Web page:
[B]‌y virtue of a substantive rule of international arbitration, the arbitration agreement is legally independent of the main contract containing or referring to it, and the existence and effectiveness of the arbitration agreement are to be assessed, subject to the mandatory rules of French law and international public policy, on the basis of the parties’ common intention, there being no need to refer to any national law.28

References in this context to the independence of the arbitration agreement are to its autonomy from the national laws that otherwise might apply to it, as opposed to autonomy from the main contract in terms of its existence.29 The French Supreme Court thus stopped short of a complete delocalisation of the arbitration agreement, by subjecting it to the mandatory provisions of French law.30 Moreover, it does remain open to the parties, if such is their common intention, to expressly designate a national legal system or set of conflict laws, as the French Supreme Court clarified in the Uni-Kod decision.31

[3.35] The French approach was examined by the UK Supreme Court in its decision of 3 November 2010 in Dallah Real Estate and Tourism Holding Co. v Ministry of Religious Affairs, Government of Pakistan.32 The decision related to an agreement between Dallah Real Estate and a Pakistani government trust dated 10 September 1996, relating to commercial services for pilgrimages to Saudi Arabia, including an International Chamber of Commerce (ICC) arbitration clause, seated in Paris. Dallah initiated arbitration proceedings against the Pakistani government and against the trust, despite the latter being only a contractual counterparty. An arbitral tribunal seated in Paris accepted jurisdiction over the Pakistani government and rendered an award in favour of Dallah. The award was challenged in Paris, the seat of the arbitration, and its enforcement was challenged in the United Kingdom on the basis (among other things) that the tribunal had no jurisdiction over the non-signatory Pakistani government. The Supreme Court of England and Wales, applying French law, accepted that, as a starting point, French law (the law of the seat) refers to supranational law:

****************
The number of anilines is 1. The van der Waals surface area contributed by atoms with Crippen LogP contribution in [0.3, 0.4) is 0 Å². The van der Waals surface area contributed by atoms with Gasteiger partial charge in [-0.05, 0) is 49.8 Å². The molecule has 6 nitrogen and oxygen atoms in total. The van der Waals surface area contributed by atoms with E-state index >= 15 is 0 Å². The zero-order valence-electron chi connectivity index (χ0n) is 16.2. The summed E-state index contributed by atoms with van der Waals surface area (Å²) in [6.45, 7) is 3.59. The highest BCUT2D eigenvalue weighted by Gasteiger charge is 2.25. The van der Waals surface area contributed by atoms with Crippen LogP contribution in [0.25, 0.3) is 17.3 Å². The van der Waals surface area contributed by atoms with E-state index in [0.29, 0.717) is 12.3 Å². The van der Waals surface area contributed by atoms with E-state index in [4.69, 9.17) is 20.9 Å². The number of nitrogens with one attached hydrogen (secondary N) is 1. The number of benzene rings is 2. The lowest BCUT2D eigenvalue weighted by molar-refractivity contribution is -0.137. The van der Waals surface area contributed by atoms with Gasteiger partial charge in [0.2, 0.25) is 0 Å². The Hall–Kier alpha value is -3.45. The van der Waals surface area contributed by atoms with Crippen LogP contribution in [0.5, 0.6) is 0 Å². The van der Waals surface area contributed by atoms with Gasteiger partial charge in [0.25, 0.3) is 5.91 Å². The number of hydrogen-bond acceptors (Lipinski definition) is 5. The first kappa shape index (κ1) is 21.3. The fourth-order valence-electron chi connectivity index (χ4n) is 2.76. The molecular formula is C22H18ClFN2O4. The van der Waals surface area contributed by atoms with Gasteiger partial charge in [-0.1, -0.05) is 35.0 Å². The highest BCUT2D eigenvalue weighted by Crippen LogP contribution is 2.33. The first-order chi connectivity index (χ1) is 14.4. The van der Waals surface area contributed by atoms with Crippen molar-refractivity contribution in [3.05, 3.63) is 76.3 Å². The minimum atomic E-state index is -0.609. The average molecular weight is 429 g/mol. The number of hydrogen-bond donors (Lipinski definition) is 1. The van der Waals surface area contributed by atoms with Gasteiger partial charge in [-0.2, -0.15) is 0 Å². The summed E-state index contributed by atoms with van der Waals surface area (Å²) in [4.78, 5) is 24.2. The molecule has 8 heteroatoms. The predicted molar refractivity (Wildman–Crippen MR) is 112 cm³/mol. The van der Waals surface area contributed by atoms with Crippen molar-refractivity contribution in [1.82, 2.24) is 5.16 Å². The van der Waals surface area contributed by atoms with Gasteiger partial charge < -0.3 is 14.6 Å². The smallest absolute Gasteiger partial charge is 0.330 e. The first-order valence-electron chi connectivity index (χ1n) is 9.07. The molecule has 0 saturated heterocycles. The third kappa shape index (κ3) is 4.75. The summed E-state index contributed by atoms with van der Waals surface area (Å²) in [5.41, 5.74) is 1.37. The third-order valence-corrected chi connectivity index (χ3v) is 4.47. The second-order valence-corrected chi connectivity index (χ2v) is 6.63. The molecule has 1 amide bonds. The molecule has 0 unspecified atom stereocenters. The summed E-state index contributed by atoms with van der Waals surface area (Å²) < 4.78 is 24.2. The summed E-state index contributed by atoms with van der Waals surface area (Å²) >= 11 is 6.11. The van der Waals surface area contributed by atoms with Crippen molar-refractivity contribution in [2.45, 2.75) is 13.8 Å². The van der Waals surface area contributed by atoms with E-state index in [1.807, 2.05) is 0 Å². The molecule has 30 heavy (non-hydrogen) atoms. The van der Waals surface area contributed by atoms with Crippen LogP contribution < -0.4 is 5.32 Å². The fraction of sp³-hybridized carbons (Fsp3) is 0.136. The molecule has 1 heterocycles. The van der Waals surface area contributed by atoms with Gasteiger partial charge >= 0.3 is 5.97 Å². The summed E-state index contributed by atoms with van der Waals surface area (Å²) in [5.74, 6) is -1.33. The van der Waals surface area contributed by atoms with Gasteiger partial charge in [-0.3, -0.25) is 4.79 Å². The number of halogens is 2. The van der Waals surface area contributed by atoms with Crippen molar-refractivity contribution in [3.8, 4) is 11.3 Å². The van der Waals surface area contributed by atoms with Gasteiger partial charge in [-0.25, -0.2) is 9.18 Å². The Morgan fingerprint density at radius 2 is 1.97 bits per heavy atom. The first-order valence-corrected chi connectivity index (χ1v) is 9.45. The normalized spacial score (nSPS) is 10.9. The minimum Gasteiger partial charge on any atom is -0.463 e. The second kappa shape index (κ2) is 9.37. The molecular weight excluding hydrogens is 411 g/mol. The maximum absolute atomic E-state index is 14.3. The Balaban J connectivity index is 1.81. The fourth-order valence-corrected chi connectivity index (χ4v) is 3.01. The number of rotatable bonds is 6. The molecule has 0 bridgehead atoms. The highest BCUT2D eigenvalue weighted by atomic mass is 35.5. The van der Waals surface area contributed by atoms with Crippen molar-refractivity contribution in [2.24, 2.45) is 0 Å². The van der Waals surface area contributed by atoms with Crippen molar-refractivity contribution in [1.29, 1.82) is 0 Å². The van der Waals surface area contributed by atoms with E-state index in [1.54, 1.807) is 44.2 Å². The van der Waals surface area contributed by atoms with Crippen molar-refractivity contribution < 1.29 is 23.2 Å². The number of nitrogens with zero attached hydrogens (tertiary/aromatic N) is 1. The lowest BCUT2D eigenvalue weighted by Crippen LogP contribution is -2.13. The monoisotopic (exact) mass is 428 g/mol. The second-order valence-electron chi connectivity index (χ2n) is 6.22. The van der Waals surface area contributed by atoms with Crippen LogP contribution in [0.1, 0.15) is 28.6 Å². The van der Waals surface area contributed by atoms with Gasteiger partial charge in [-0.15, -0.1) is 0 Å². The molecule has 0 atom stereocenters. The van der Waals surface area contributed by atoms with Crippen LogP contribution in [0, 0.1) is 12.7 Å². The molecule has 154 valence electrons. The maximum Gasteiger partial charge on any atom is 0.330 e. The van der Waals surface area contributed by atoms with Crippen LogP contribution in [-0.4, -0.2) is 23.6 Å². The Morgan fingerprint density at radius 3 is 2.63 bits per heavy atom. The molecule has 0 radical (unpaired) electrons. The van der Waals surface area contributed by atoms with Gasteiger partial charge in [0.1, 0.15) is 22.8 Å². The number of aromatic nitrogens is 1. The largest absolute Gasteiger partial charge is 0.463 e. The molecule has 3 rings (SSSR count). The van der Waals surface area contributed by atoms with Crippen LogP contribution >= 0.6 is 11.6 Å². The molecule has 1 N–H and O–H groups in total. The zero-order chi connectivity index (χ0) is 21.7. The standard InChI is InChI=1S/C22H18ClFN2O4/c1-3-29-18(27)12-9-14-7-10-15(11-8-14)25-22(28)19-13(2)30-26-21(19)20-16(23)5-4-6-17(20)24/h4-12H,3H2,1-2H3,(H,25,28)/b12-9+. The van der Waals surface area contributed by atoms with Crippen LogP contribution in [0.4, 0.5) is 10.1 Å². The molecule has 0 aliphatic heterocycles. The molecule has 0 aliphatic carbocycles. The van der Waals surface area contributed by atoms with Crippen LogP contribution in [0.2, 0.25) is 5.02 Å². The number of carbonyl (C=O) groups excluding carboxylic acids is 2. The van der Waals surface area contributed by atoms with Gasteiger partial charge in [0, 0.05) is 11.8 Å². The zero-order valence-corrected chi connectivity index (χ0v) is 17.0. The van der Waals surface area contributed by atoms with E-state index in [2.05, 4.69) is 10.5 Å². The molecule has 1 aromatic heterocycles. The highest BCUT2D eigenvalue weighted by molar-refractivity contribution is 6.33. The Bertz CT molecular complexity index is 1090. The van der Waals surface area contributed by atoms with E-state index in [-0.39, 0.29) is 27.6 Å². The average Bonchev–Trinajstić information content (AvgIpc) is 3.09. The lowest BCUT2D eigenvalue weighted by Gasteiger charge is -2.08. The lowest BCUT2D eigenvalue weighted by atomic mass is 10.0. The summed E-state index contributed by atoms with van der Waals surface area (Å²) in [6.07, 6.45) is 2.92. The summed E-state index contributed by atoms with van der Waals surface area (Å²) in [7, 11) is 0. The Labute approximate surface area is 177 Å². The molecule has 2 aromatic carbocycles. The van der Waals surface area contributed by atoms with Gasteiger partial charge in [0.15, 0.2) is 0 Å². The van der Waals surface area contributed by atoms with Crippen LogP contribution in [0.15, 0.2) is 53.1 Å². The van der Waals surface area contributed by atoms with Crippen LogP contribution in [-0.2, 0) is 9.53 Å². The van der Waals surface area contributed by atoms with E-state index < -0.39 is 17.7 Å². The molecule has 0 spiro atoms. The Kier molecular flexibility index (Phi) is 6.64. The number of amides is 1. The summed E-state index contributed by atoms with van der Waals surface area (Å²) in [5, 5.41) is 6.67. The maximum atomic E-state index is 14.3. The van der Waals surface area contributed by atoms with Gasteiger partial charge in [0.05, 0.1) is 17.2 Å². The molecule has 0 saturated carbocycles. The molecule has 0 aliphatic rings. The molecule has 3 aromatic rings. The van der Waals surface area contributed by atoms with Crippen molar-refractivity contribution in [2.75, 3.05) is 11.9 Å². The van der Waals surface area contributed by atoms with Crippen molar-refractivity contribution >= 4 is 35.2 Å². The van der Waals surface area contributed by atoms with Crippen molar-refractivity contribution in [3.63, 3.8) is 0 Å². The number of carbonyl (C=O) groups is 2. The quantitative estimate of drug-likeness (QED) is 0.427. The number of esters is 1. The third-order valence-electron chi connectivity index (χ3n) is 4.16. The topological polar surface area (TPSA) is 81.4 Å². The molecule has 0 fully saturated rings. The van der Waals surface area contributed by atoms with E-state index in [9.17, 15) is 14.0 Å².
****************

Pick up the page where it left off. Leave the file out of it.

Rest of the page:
[Under French law,] arbitration agreements derive their existence, validity and effect from supra-national law, without it being necessary to refer to any national law. If so, that would not avoid the need to have regard to French law ‘as the law of the country where the award was made’ under Article V(1)(a) of the Convention and s. 103(2)(b) of the 1996 Act. The Cour de Cassation is, however, a national court, giving a French legal view of international arbitration; and Dallah and the Government agree that the true analysis is that French law recognises transnational principles as potentially applicable to determine the existence, validity and effectiveness of an international arbitration agreement, such principles being part of French law.33

(d) Combining several approaches—a Swiss model

[3.36] The final approach in determining the law or rules applicable to an arbitration agreement is to combine several approaches, as is the case in Switzerland. Section 178(2) of the Swiss Federal Statute of Private International Law (Swiss PIL) provides:

As regards its substance, the arbitration agreement shall be valid if it conforms either to the law chosen by the parties, or to the law governing the subject-matter of the dispute, in particular the law governing the main contract, or if it conforms to Swiss law.

This formulation allows Swiss courts maximum opportunity to uphold the validity of the arbitration agreement.